Cockpit coamings 2013 New teak for cockpit coaming under the winches.
Cockpit teak 2012 Rebuilt the teak in the cockpit, created a new locker. Added scuppers under the locker lids (2013).
Depth sounder 2009 Raymarine ST40 Bidata. Mounted inside of the hull for easy maintenance. Speed log included, but not installed.
Energy – batteries 2013 N70 starter battery, 225Ah house batteries (2x Trojan T-105 Plus). Charged separately via isolator switch.
Energy – solar panel ? 2x 75 Watt with ProStar regulator, solid source of energy
Energy – wind generator ? Air-X Marine. Great source of energy in stronger winds
Energy – wiring 2012, 2013 All tinned, marine grade wire (with very few exceptions). Bow navigation lights and wiring completely replaced in 2014
Engine 2006 Volvo Penta D1-30A, stern drive, three blade fixed propeller, 115A alternator
Engine – bed and mounts 2014 New Vetus K50 mounts and substantially reinforced engine bed
Engine – exhaust raiser 2011 SS 316, muffles sound and prevents water ingress
Engine – heat exchanger 2011 Replaced due to corrosion, caused by original faulty installation, which was resolved by the new exhaust raiser.
Engine – jerry cans 3x 20l high quality jerry cans for easy refueling
Engine – packing gland 2014 Replaced with original Volvo Penta part
Engine – prop shaft 2014 New shaft, SS304 1” and new cutlass bearing
Engine – seawater pump 2013 Replaced with original Volvo Penta part
Forward hatch 2012 New acrylic and gaskets
Galley – LPG 2009 2x 5kg Worthington horizontal aluminum cylinders mounted on the deck below the dinghy and connected with high pressure hose with only single connection bellow deck
Ground tackle new 2009
  • Acco Grade 40 Hot-Dip Galvanized High-Test Chain 5/16”, 65m + 35m (spare stored in the cockpit locker)
  • Rocna 20kg. Never dragged since we got her!
Ground tackle older ?
  • Manual windlass Lofrans Royal
  • Spare chain 10m
  • 2x 15lbs CQR anchors
  • Small Danforth for dinghy
Interior painting 2014 Ceiling, lockers, engine room
Life-line stanchions 2014 Replaced new, SS 316, more space on deck, no leaks, easy cleaning
Non-skid 2013 New non-skid on deck, International Perfection and Intergrip. Three overcoats: does not slip while kind to your bare knees.
Navigation –  paper charts Various Mostly SE Asia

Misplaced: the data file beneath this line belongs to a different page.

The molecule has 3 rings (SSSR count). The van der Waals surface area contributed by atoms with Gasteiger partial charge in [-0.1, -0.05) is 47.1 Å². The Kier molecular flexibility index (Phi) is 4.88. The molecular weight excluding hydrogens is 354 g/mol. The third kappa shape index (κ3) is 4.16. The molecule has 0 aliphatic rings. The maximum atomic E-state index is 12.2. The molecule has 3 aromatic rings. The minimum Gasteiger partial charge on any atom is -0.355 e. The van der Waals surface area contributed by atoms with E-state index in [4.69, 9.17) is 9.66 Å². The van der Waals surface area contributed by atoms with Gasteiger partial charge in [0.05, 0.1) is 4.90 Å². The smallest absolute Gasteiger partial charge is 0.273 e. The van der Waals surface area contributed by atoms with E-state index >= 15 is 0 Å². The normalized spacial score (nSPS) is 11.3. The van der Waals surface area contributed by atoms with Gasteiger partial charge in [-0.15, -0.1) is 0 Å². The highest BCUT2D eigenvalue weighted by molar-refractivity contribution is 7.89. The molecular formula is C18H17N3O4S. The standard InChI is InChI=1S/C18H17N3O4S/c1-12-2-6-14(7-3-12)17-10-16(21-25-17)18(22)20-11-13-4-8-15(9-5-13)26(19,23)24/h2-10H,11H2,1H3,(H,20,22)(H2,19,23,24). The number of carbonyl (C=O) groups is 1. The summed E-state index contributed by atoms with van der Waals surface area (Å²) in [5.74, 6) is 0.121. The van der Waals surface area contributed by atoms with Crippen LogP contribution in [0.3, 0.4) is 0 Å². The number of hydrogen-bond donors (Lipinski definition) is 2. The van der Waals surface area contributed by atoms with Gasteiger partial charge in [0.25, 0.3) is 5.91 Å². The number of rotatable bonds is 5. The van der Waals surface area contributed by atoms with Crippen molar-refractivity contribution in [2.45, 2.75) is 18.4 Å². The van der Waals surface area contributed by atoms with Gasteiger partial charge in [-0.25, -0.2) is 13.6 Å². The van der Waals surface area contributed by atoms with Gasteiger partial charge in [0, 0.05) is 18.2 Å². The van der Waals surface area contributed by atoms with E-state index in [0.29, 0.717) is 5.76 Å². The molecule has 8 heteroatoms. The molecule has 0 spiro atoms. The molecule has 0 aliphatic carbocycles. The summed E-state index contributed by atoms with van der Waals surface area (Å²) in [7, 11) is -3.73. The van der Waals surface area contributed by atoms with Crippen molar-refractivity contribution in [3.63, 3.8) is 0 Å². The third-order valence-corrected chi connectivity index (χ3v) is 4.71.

Navigation 2009
  • 2x handheld Garmin GPS
  • Astra IIIB Sextant
Portlights 2012 Replaced gaskets. Very easy maintenance.
Rigging – blocks 2009
  • Most blocks replaced with Harken, couple of spares.
  • Mainsheet tackle 6:1 (Harken H2618 + H2604) and mainsail halyard 2:1 for easy handling
Rigging – bobstay 2014
  • SS 316 bobstay attachment
  • 8mm SS 316 wire rope 1×19
  • Sta-lok terminals
Rigging – chainplates 2013 Replaced all (but forestay) chainplates with new made of SS 316
Rigging – cleats 2013
  • All six cleats replaced with SS 316 cleats and substantial backing plate added
  • 2 Spinlock cam cleats for halyard in the cockpit (2012)
Rigging – running 2009 Cousin, mostly 10mm, all in great condition

  • Two sets of jib sheets
  • Genoa sheets
  • Mainsheet
  • Spinnaker sheets
  • Lots of spare lines
Rigging – standing 2009
  • Sta-Lok terminals
  • Sta-Lok 7mm 316 wire rope 1×19
Rigging – twin boomvang 2009 Blocks and lines. Works great as an instant preventer. Easily controlled from cockpit.
Roller reefing ? Furlex Mk II, in great shape, wire rope checked 2014/3
Safety – harnesses 2013 2 self-inflatable life jackets with harnesses
Safety – cabin sole 2013 New mahogany-like vinyl sole that just does not slip
Safety – fire extinguishers  2009 2 Kidde extinguishers
Safety – leecloths 2013 There is no quarter berth, but off-watch crew sleeps comfortably behind a lee-cloth on either side of the saloon.
Safety – lifejackets ? 2 lifejackets
Safety – navigation lights 2009 Three navigations lights and mast top anchor and tricolor light
Sailing dinghy 2009 Walker Bay 8’ with sailing rig and oars, stowed on the coach roof under the boom. Easily lowered or hoisted with a 4:1 tackle attached to the main halyard.
Sails – new 2013 100% hank-on reefing jib, UK Halsey (commissioned 2009, rarely used)135% 5oz light wind hank-on genoa, crosscut TNF Dacron, 26.18 m2, UK HalseyMainsail – crosscut 7.2oz TNF Dacron, large roach, full battens, loose foot, 3 reefs, 22.34 m2, UK Halsey
Sails – older cca 2005
  • 135% Genoa – roller-reefing, Rolley Tasker, 7oz, 31sqm
  • Spinnaker (+ spinnaker pole)
  • Gennaker
Self-steering – electrical 2014 Simrad tiller pilot, low power consumption, very reliable
Self-steering – windvane 2012 Cape Horn, www.capehorn.com
Sewing machine ? Old straight-stich household Singer capable of handling most canvas on Janna
Spare parts A lot of stuff. Gusher 10 repair kit, wide range or bolts and screws, heat exchanger thermostat, belts, various propane fittings, spare hose from cylinders to the stove and more
Stove 2009 Force 10, four-burner with added heavy-duty rail guard. Not gimbaled, but with larger pot or pressure-cooker works great even in heavy weather.
Toilet Failsafe bucket ‘n’ chuck it system. Original mounting platform has been preserved and toilet can be easily installed during a haul-out.